Lege Artis Medicinae

[PATHOPHYSIOLOGY, DIAGNOSIS AND THERAPY OF THE EXTRAOESOPHAGEAL MANIFESTATIONS OF GASTRO-OESOPHAGEAL REFLUX DISEASE]

ROSZTÓCZY András

MARCH 19, 2007

Lege Artis Medicinae - 2007;17(03)

[Recently, considerable interest has been focused on the extra-oesophageal manifestations of gastro- oesophageal reflux disease. Vago-vagal reflex mechanisms have been shown to play a leading role in the pathogenesis of the extra-oesophageal manifestations. In addition, proximal reflux and subsequent chemical irritation of the respiratory tract mucosa are important factors in the development of respiratory symptoms. In contrast to the uncomplicated cases of gastrooesophageal reflux disease, the recognition of these variations may pose a diagnostic challenge right because of the lack of typical symptoms. Successful diagnosis rests with the cooperation of the general practitioner, the specialist observing the extra-oesophageal symptom and the gastroenterologist. The establishment of the pathogenic role of gastro-oesophageal reflux may require verification by oesophageal functional tests. Treatment is based on long-term administration (for at least 3 months if respiratory symptoms are present) of an increased-dose proton pump inhibitor. In the long term, laparoscopic anti-reflux surgery is a realistic alternative to medical treatment in suitable patients. Dietary and life-style education of patients has an important complementary role in the successful long term management.]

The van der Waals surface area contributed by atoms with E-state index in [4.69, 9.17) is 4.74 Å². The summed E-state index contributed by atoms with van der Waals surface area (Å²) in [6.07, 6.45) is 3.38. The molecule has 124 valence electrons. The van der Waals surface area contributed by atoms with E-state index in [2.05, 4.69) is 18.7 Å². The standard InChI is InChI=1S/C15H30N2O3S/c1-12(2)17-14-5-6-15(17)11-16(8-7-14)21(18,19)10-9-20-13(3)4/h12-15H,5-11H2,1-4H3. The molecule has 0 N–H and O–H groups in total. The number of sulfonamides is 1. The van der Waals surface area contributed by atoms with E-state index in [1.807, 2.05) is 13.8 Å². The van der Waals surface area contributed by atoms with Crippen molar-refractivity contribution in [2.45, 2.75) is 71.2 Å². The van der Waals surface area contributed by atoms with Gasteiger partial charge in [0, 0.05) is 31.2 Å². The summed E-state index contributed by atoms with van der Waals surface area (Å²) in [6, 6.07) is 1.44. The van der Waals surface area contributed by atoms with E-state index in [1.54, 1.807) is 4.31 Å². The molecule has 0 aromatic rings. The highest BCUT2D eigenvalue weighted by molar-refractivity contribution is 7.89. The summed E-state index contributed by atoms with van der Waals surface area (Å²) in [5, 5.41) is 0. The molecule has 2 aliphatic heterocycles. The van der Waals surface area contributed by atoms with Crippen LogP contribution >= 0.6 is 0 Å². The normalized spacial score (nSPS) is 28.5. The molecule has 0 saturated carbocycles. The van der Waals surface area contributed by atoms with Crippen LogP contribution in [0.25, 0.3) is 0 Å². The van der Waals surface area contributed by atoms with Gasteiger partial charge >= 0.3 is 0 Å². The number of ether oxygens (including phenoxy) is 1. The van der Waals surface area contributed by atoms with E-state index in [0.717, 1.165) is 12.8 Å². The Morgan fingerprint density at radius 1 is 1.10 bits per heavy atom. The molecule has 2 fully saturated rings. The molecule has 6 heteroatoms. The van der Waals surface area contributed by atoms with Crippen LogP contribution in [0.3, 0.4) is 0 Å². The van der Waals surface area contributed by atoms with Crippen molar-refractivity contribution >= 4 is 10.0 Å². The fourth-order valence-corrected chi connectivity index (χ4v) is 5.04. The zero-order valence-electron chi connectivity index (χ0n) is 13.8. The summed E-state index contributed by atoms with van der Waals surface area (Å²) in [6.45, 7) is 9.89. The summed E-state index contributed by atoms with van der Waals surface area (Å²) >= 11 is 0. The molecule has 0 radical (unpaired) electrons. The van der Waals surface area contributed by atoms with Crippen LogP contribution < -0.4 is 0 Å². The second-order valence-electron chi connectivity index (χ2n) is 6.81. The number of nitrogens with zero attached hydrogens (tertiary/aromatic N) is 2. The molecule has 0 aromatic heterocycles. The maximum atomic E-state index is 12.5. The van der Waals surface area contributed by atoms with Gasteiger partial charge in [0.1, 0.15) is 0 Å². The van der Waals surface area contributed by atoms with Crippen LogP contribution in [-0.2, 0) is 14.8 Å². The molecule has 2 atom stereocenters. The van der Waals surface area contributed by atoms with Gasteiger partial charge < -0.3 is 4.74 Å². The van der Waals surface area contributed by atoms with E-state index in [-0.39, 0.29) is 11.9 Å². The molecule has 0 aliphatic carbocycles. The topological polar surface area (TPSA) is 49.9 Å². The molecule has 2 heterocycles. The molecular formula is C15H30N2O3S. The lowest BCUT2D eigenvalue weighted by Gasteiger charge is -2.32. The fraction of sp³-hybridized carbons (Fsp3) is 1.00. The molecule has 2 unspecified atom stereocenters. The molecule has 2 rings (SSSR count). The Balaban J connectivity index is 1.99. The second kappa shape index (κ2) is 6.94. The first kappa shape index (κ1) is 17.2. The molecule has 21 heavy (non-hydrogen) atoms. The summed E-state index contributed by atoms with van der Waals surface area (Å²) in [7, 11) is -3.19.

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Clinical Neuroscience

Alexithymia is associated with cognitive impairment in patients with Parkinson’s disease

SENGUL Yildizhan, KOCAK Müge, CORAKCI Zeynep, SENGUL Serdar Hakan, USTUN Ismet

Cognitive dysfunction (CD) is a common non-motor symptom of Parkinson’s disease (PD). Alexithy­mia is a still poorly understood neuropsychiatric feature of PD. Cognitive impairment (especially visuospatial dysfunction and executive dysfunction) and alexithymia share com­mon pathology of neuroanatomical structures. We hypo­thesized that there must be a correlation between CD and alexithymia levels considering this relationship of neuroanatomy. Objective – The aim of this study was to evaluate the association between alexithymia and neurocognitive function in patients with PD. Thirty-five patients with PD were included in this study. The Toronto Alexithymia Scale–20 (TAS-20), Geriatric Depression Inventory (GDI) and a detailed neuropsychological evaluation were performed. Higher TAS-20 scores were negatively correlated with Wechsler Adult Intelligence Scale (WAIS) similarities test score (r =-0.71, p value 0.02), clock drawing test (CDT) scores (r=-0.72, p=0.02) and verbal fluency (VF) (r=-0.77, p<0.01). Difficulty identifying feelings subscale score was negatively correlated with CDT scores (r=-0.74, p=0.02), VF scores (r=-0.66, p=0.04), visual memory immediate recall (r=-0.74, p=0.01). VF scores were also correlated with difficulty describing feelings (DDF) scores (r=-0.66, p=0.04). There was a reverse relationship bet­ween WAIS similarities and DDF scores (r=-0.70, p=0.02), and externally oriented-thinking (r=-0.77,p<0.01). Executive function Z score was correlated with the mean TAS-20 score (r=-62, p=0.03) and DDF subscale score (r=-0.70, p=0.01) Alexithymia was found to be associated with poorer performance on visuospatial and executive function test results. We also found that alexithymia was significantly correlated with depressive symptoms. Presence of alexithymia should therefore warn the clinicians for co-existing CD.